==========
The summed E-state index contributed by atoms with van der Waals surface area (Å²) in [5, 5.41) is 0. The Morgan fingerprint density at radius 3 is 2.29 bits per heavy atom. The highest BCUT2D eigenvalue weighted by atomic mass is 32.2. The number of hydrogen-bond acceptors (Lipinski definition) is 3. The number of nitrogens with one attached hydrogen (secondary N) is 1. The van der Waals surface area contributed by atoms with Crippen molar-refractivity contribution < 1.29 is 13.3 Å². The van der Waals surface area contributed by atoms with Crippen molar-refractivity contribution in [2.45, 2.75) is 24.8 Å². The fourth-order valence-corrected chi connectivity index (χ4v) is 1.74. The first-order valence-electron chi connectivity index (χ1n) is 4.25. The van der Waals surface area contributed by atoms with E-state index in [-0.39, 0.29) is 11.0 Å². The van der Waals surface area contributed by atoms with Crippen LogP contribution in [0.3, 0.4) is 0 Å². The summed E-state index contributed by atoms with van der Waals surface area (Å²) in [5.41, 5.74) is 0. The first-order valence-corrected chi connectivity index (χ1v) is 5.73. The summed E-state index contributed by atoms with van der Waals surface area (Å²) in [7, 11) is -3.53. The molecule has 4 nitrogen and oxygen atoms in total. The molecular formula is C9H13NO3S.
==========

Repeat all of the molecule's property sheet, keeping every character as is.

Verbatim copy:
The summed E-state index contributed by atoms with van der Waals surface area (Å²) in [5, 5.41) is 0. The Morgan fingerprint density at radius 3 is 2.29 bits per heavy atom. The highest BCUT2D eigenvalue weighted by atomic mass is 32.2. The number of hydrogen-bond acceptors (Lipinski definition) is 3. The number of nitrogens with one attached hydrogen (secondary N) is 1. The van der Waals surface area contributed by atoms with Crippen molar-refractivity contribution < 1.29 is 13.3 Å². The van der Waals surface area contributed by atoms with Crippen molar-refractivity contribution in [2.45, 2.75) is 24.8 Å². The fourth-order valence-corrected chi connectivity index (χ4v) is 1.74. The first-order valence-electron chi connectivity index (χ1n) is 4.25. The van der Waals surface area contributed by atoms with E-state index in [-0.39, 0.29) is 11.0 Å². The van der Waals surface area contributed by atoms with Crippen LogP contribution in [0.3, 0.4) is 0 Å². The summed E-state index contributed by atoms with van der Waals surface area (Å²) in [5.41, 5.74) is 0. The first-order valence-corrected chi connectivity index (χ1v) is 5.73. The summed E-state index contributed by atoms with van der Waals surface area (Å²) in [7, 11) is -3.53. The molecule has 4 nitrogen and oxygen atoms in total. The molecular formula is C9H13NO3S.